3. Commuting creatively.
How do you commute every day? If you drive, then there is a lot more room in your budget than you probably thought. Aside from challenging yourself to go on a public-transit-and-walking diet for a certain amount of time, there are tons of carpooling options that you probably haven’t tapped into yet. There are entire sites devoted to making sure multiple people heading to the same place (whether daily to work, or once in a rare occasion for a weekend trip out of town) aren’t paying twice the money to get there. And while, yes, it does mean riding in cars with strangers, take it from a New Yorker who spends a substantial portion of her life in transportation while uncomfortably close to other people: you get over it. In fact, it’s in many ways our natural state to be sharing our space with other people when we travel. And even if it’s a little odd at first, you don’t want to let a little temporary new-ness be a reason to waste money.
4. Making your own cleaning & beauty supplies.
You do not have to be a DIY-type person to be making a lot of your own stuff at home — for example, as someone who has been in and out of dermatologists’ offices since I was about 11 years old, I never thought that DIY skincare would be in my future. But I am someone who has been since converted to organic honey masks, which cost pennies and leave me feeling moisturized and clear-pored. But it’s not just about skin stuff: everything from basic surface cleaner to shampoo can be recreated for a fraction of the cost at the store, and it’s not just some weird hippie thing you see scrolling by your Facebook feed. Making the things you have come to rely on for a fraction of the price isn’t just ~organic~, it’s a hugely smart way to save money.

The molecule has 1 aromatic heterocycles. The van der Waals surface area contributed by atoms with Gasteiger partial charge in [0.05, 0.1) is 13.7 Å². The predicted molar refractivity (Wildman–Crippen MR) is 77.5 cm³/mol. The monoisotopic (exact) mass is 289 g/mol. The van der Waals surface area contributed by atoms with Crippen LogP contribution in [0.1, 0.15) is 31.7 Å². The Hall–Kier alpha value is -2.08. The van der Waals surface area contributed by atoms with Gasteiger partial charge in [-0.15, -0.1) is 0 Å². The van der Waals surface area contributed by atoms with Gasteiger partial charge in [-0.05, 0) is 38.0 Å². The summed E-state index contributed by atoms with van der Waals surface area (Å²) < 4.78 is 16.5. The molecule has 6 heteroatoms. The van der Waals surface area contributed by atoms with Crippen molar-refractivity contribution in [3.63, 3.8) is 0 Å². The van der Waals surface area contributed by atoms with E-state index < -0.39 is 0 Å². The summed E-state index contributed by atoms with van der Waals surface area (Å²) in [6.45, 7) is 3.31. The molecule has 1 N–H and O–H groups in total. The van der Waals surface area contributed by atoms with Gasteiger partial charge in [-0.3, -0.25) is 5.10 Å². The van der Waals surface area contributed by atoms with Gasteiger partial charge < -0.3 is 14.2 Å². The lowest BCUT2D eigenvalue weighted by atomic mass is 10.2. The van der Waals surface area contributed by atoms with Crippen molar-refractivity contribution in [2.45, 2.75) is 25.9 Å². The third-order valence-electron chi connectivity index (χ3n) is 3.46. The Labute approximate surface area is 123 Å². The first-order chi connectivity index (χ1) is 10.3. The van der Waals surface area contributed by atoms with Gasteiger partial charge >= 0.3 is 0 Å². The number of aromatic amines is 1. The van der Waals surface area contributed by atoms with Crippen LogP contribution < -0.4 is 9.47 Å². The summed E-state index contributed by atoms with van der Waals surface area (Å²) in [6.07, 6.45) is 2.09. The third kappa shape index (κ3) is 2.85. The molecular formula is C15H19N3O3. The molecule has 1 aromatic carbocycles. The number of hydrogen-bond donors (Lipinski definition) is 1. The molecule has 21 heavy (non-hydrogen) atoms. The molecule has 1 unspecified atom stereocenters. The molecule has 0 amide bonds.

5. Join thrifty Facebook groups.
One of the biggest things I’ve realized in the past few years (specifically, since living in New York, which is a disturbingly-expensive city), is how much budget Facebook groups can save you. I joined a few to sell a few items of furniture, though I ended up just giving some of it away through the group once I passed the must-sell-by date. But since then, I’ve realized that these groups are a hugely-under-utilized way to not just sell old things, but to get a ton of free stuff. There are constantly people in Facebook groups (check the terms “broke” and “budget” with your city to find some) who are looking to get rid of old things, particularly when they’re moving. And they are also great networks for finding reasonably-priced real estate in areas where renting tends to come at a premium (hem hem, New York again). No matter what you are looking to do on a budget, if you are not using local Facebook groups to expand your network for selling, buying, and culling free things, you are making a huge mistake. Since joining mine, I’ve sold several products, gotten a free window AC unit, and found a room for a friend looking in the city. Yes, it requires you to get on Facebook a lot more, but I guarantee you it’s worth it.